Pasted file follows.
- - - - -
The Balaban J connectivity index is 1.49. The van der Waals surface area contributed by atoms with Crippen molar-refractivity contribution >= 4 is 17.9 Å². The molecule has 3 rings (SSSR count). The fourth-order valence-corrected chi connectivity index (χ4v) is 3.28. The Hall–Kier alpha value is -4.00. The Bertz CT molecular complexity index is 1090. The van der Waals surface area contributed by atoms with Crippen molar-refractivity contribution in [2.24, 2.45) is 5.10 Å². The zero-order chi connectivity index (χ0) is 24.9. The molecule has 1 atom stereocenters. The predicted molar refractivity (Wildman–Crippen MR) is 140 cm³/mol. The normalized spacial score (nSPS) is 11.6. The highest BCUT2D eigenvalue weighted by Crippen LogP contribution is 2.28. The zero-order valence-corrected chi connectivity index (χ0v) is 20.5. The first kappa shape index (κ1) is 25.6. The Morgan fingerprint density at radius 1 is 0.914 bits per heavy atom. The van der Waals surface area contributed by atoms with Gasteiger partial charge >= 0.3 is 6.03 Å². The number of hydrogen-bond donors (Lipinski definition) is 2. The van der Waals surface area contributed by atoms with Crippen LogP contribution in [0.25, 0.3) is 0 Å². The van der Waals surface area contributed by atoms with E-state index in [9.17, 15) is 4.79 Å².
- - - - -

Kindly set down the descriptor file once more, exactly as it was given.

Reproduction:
The Balaban J connectivity index is 1.49. The van der Waals surface area contributed by atoms with Crippen molar-refractivity contribution >= 4 is 17.9 Å². The molecule has 3 rings (SSSR count). The fourth-order valence-corrected chi connectivity index (χ4v) is 3.28. The Hall–Kier alpha value is -4.00. The Bertz CT molecular complexity index is 1090. The van der Waals surface area contributed by atoms with Crippen molar-refractivity contribution in [2.24, 2.45) is 5.10 Å². The zero-order chi connectivity index (χ0) is 24.9. The molecule has 1 atom stereocenters. The predicted molar refractivity (Wildman–Crippen MR) is 140 cm³/mol. The normalized spacial score (nSPS) is 11.6. The highest BCUT2D eigenvalue weighted by Crippen LogP contribution is 2.28. The zero-order valence-corrected chi connectivity index (χ0v) is 20.5. The first kappa shape index (κ1) is 25.6. The Morgan fingerprint density at radius 1 is 0.914 bits per heavy atom. The van der Waals surface area contributed by atoms with Gasteiger partial charge >= 0.3 is 6.03 Å². The number of hydrogen-bond donors (Lipinski definition) is 2. The van der Waals surface area contributed by atoms with Crippen LogP contribution in [0.25, 0.3) is 0 Å². The van der Waals surface area contributed by atoms with E-state index in [9.17, 15) is 4.79 Å².